If you want to get the most out of RPG Maker, learn Ruby. In the meantime, lots of talented scripters have done the work for you. Every Friday, The Iron Shoe features a fun script and goes into detail about how to use it. It also covers a little bit of Ruby each time so you can make even more out of the script.
This week we look at another Yanfly script – the Menu Engine! After exploring its use a bit, I’ll show you how I’m using it in Vidar.
Grab the script, install it, and let’s make an awesome menu.
What It Does
The menu manager lets you do two very important things: change the look of your menus, and change the contents of your main menu.
One of the fastest ways to identify an RPG Maker game is to open the menu. They all look the same unless some work has been done, and this is the fastest way to give your game a fresh look. At the top of the script, you’ll see a few variables you can change.
“HELP_WINDOW_LOCATION ” set this to put the help window in your menus at the top, middle, or bottom
“COMMAND_WINDOW_ALIGN” you can’t move the command window itself, but you can determine how the text inside it is aligned.
“MAIN_MENU_ALIGN” text alignment for the main menu
“MAIN_MENU_RIGHT” move the menu around on your screen!
“MAIN_MENU_ROWS” eliminates that extra space at the bottom of
Changing the location of things is quite simple!
We can also add and remove commands to our main menu (shown above). By default, RPG Maker gives us:
- Game End
Some of these may not apply to our game, and it’s a simple matter of deleting them in Yanfly’s script. But we can also add our own unique entries that call a common event. Look for this area of the script, around line 121:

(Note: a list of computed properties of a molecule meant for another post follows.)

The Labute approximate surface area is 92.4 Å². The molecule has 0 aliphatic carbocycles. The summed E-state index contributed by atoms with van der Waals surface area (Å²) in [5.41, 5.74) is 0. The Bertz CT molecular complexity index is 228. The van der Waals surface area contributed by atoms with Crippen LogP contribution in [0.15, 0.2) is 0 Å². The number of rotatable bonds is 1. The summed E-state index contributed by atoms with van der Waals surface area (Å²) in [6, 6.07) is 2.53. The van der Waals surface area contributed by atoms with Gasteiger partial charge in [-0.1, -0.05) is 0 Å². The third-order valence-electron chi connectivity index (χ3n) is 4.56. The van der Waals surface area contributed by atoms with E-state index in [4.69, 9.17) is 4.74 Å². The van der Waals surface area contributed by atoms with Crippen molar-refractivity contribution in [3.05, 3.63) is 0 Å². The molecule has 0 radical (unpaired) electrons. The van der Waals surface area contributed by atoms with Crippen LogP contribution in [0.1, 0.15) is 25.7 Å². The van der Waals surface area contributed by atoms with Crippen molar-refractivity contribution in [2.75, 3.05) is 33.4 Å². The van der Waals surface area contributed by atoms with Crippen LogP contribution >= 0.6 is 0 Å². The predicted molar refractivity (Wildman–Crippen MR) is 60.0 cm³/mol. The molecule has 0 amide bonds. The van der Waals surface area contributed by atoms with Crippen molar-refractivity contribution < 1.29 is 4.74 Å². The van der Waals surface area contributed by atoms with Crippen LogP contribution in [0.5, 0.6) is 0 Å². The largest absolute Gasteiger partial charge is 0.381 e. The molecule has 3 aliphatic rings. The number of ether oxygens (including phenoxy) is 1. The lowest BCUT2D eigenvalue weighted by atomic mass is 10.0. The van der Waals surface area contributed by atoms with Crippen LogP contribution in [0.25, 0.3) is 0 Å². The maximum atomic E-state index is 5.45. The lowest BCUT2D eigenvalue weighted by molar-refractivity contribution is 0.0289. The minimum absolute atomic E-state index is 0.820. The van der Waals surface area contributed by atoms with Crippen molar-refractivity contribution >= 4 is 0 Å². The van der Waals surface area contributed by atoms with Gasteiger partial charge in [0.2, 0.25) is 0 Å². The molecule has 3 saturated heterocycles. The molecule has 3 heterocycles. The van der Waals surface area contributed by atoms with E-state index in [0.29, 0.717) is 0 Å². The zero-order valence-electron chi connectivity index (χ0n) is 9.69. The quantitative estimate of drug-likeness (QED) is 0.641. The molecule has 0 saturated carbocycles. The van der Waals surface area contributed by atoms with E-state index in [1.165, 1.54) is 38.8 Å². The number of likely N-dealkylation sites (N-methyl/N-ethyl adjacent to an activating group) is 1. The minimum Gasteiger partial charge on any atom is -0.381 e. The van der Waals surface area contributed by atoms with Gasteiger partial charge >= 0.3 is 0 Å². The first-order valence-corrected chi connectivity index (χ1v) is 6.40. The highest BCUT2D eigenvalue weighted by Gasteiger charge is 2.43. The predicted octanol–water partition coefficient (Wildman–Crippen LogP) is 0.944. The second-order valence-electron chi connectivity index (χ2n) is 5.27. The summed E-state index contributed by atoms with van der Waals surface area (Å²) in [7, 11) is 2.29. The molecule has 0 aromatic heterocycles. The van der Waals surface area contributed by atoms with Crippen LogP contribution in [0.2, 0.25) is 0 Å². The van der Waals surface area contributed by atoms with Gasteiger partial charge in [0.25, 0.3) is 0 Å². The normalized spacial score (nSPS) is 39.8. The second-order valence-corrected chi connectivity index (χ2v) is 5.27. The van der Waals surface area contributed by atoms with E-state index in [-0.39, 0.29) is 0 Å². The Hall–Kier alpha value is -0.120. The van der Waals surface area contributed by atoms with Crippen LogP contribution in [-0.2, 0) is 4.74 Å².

Those two “events” are just demos. What you need is this: an event name (preceded by a : ), an arrow, and a bracketed list of 4 things. Those 4 things, in order, are the name to show in your menu, an enable switch, a show switch, and the common event to call.
What are enable and show switches? Here you supply a switch id (you know, the number next to a switch in your Big List of Switches). If the switch in the show switch slot is ON, the item will show up in your menu, otherwise it won’t. If the switch in the enable switch slot is ON, the player can use the menu item, otherwise it will be grayed out. Don’t want to bother with these functions? Just set the ID to 0.
About 6 weeks ago, I released a demo of Vidar which was roughly the first fifth of the game, although without many puzzle options. In that demo, I included puzzles which use a concept I’m currently calling Purple Ice – a normal ice tile which breaks when you pass over it. This adds an extra challenge, forcing the player to use certain tiles only once, and anticipate when they’d need them. But what happens when they failed? Not only would I need to reset them at the entrance (which is handled in every ice puzzle), the purple tiles would have to be reset.
For the demo, I put together a reset funciton I made in about 30 minutes. Predictably, it broke often and made the later portion of the demo nearly unplayable.
The past few days have been spent making the reset function more robust. First, each option now keeps track of its own reset function, which gives me more adaptability going forward into the other biomes.
Second, and more important to the topic of this post, I’m using Yanfly’s Menu to build my own menu. I don’t need most of RPG Maker’s defaults, so those have been removed, and in their place, I’ve added a reset function.
The menu item only shows up at all once you’ve reached puzzle 7, when you receive a short note about resetting a puzzle in case you get stuck. It’s only enabled if the “Reset Available” switch is on – in sidequest caves, and in the town, it’s disabled and grayed out. And it calls a common event.
The common event prompts the player with a confirmation screen, and if the player chooses yes, reset is finally called.
How I get from there to the puzzle option is a little gross right now, and is perhaps best saved for another dev blog post once I’ve fleshed it all out.